John Goodman as Dan, Sara Gilbert as Darlene. (ABC)
Earlier this year, when Roseanne Barr was forced to exit the revamped Roseanne after just one season, questions were raised about how ABC could even consider keeping the show going. How on Earth do you make Roseanne without Roseanne? We got our answer last week with the premiere episode of The Conners, in which the titular family is in the aftermath of dealing with Roseanne's sudden (off-screen) death. It took only three minutes for the audience and family to simultaneously find out what killed the matriarch: an overdose of prescription opiates.
On seeing the episode, real-life Roseanne quickly issued an objection. "We regret that ABC chose to cancel Roseanne by killing off the Roseanne Conner character," Barr's statement said. "That it was done through an opioid overdose lent an unnecessary grim and morbid dimension to an otherwise happy family show.”
The statement smacked of hypocrisy. The pain pill storyline was originally introduced in the rebooted season of Roseanne. At the time of that episode, Sara Gilbert (who plays Darlene) said in an interview: "I know it was really important for Roseanne to tackle the issue of opioids. She has always been in touch with issues that the country is facing and wanted to bring a voice to those, and bring humor to it as well."
Barr confirmed this on The View, after the Roseanne revamp courted controversy for portraying her as a Trump supporter. "I wanted to show an accurate depiction of our country," she said. In one episode, Roseanne tells her Hillary-supporting sister that she voted for Trump because: "He talked about jobs, Jackie. I mean, he shook things up. This might come as a complete shock to you, but we almost lost our house."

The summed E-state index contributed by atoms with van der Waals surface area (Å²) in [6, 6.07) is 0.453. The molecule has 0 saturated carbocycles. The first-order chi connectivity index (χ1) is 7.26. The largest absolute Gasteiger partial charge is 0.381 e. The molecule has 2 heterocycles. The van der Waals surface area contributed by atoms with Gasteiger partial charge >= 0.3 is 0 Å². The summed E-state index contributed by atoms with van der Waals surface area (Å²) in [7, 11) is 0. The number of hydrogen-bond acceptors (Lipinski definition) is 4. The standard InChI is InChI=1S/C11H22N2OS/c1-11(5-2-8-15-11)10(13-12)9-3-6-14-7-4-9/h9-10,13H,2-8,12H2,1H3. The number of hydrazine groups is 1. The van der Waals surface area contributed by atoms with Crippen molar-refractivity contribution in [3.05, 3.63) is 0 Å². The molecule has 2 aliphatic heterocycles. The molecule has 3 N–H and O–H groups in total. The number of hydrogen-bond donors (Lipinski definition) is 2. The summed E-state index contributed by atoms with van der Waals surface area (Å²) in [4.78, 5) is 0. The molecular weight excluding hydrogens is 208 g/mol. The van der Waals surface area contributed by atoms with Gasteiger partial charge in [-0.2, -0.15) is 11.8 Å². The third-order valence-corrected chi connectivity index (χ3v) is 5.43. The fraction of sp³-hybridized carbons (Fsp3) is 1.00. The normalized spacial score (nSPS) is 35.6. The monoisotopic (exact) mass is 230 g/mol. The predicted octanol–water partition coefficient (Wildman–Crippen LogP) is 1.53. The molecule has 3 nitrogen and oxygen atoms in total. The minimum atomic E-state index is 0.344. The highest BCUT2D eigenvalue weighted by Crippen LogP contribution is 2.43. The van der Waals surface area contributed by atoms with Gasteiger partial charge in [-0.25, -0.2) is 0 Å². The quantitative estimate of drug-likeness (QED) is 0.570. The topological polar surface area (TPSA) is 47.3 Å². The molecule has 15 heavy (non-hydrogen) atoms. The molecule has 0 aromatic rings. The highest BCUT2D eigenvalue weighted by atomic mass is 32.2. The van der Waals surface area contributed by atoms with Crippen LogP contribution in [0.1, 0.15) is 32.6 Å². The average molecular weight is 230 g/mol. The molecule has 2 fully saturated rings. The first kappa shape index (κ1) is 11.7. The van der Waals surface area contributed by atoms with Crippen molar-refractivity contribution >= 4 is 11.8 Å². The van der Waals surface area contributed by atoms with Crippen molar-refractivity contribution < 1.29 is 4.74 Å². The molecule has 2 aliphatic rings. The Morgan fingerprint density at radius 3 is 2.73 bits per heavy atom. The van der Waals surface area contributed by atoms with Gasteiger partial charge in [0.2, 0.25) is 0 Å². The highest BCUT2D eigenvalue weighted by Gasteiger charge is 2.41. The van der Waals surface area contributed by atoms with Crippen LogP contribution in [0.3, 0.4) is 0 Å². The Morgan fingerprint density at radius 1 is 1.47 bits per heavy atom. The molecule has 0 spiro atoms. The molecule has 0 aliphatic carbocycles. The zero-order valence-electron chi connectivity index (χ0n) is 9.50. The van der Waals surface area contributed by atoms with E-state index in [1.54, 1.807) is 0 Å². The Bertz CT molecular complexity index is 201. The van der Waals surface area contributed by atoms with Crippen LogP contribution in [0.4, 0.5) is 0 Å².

Since its 1988 inception, Roseanne has acted as an important representation of the struggles of certain working-class Americans. Barr was right in her initial stance that the same communities that ultimately swayed the vote in Trump's favor are the same communities that are shouldering the brunt of the opioid crisis. In losing her job, she seems to have lost sight of the whole point entirely.
The fact that The Conners picked up the opioid baton in its premiere is far braver than it is "grim." And honestly, it's long overdue. Since the opioid crisis turned into a national epidemic, practically the only prescription painkiller addiction we've seen on network television was Kevin's in This Is Us. His story was that of a wealthy, famous Hollywood actor who injured himself on a film set and spiraled into addiction as a result. It was an important conversation-starter, though not a particularly relatable one. Without The Conners (and yes, Roseanne), where else would we see an older white woman with a loving family struggling with this particular addiction? Frankly, little space is offered for it to be done at all.
Roseanne Conner's addiction resembles reality a lot more accurately than Kevin Pearson's. The National Institute on Drug Abuse notes that: "The Midwestern region saw opioid overdoses increase 70 percent from July 2016 through September 2017"—40 percent more than the national average. And Scientific American lists "economic insecurity and poverty" as "a major risk factor for addiction... It is no coincidence that the collapse of the white middle class has been accompanied by a rise in all types of addictions, but especially addiction to opioids."